My First Father’s Day Being a Mom, by Jennifer Angelina Petro

My First Father’s Day Being a Mom

By

Jennifer Angelina Petro

 rough and tumble

 

My boys say they’re OK.

When I asked them how they felt about it being Father’s Day, they said they were OK.  One asked if he still needed to get me something.  Another said he worked double time on Mother’s Day making cards for two moms and now he appreciates the day off.

I have the best kids ever.

When I think of the times I held them as infants on my chest and sang to them, when I think of pulling them in wagons and pushing them in strollers—all the times carrying them in front packs, the fishing trips, the chasing after ice cream trucks, the making bread and chimichangas, all the times we drew together, all the stories I told at bedtime, all the snake hunts and ootheca searches (praying mantis nests), all the movies (watching Pirates of the Caribbean and the Harry Potter movies over and over and over), all the times playing catch or pitching to them, or the time I took them out of school (along with my students) to take them to see the Parade downtown when the Phillies won the World Series in 08; the teaching them to drive, the times sitting in Barnes and Noble drinking soda and looking at books, the teaching the few guitar chords I know, the screaming at the top of my lungs at Battle of the Bands, the being so proud when they won first place–It wasn’t a lie.  All that daddying.  All that fathering.  It was real.  Always will be.  Nothing will ever change my having been their father.  No matter what anyone says, nothing can ever take those memories away.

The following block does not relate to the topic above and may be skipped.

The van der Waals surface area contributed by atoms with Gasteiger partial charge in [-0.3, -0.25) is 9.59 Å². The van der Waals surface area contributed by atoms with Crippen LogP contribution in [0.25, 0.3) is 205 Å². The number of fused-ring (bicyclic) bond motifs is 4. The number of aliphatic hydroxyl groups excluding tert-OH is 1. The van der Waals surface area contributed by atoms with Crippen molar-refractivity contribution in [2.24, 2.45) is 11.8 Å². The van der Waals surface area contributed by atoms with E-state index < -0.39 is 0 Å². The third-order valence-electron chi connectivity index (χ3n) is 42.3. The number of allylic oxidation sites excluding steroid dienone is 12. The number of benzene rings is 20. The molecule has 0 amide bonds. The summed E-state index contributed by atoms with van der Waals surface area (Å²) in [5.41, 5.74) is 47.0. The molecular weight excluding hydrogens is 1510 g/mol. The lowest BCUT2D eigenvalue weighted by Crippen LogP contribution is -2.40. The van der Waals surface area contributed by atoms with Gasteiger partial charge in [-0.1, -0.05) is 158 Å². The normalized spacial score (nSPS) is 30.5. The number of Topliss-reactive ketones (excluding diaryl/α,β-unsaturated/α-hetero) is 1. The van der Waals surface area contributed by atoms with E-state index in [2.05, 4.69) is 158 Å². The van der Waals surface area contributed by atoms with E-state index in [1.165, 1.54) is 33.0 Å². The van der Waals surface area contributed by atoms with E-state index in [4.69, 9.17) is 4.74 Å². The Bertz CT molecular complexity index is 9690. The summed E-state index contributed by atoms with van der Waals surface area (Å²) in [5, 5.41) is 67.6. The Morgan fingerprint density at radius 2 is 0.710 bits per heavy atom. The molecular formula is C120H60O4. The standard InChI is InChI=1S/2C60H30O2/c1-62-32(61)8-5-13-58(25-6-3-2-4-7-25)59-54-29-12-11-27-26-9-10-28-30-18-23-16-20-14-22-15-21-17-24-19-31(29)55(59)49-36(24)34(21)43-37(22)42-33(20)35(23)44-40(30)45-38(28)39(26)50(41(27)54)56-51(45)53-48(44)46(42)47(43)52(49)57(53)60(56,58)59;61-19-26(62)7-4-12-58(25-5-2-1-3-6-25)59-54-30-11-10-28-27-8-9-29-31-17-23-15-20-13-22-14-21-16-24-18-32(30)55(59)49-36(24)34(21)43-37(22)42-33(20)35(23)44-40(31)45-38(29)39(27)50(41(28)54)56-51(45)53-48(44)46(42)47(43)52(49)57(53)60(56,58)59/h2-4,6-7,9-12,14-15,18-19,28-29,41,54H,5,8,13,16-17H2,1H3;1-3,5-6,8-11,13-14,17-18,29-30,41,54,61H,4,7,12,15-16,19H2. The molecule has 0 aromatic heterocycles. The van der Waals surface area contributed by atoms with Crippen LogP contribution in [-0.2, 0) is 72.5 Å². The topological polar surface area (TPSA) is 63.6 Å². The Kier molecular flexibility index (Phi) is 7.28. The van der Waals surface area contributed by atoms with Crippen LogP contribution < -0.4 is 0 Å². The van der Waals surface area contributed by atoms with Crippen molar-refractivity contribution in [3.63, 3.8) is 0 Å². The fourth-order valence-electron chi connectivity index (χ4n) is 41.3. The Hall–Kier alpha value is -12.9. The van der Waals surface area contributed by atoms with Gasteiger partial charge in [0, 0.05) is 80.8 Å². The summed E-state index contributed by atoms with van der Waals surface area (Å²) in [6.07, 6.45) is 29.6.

My kids can see him in the old photographs with his scruffy goatee, scruffy clothes, silly grin.  They can see hear him in my voice and see him in my hands and face.

But I am Mom Number Two.  Always was.  It’s just none of us knew it until now.

My boys are my treasures.

I love them with all of my heart.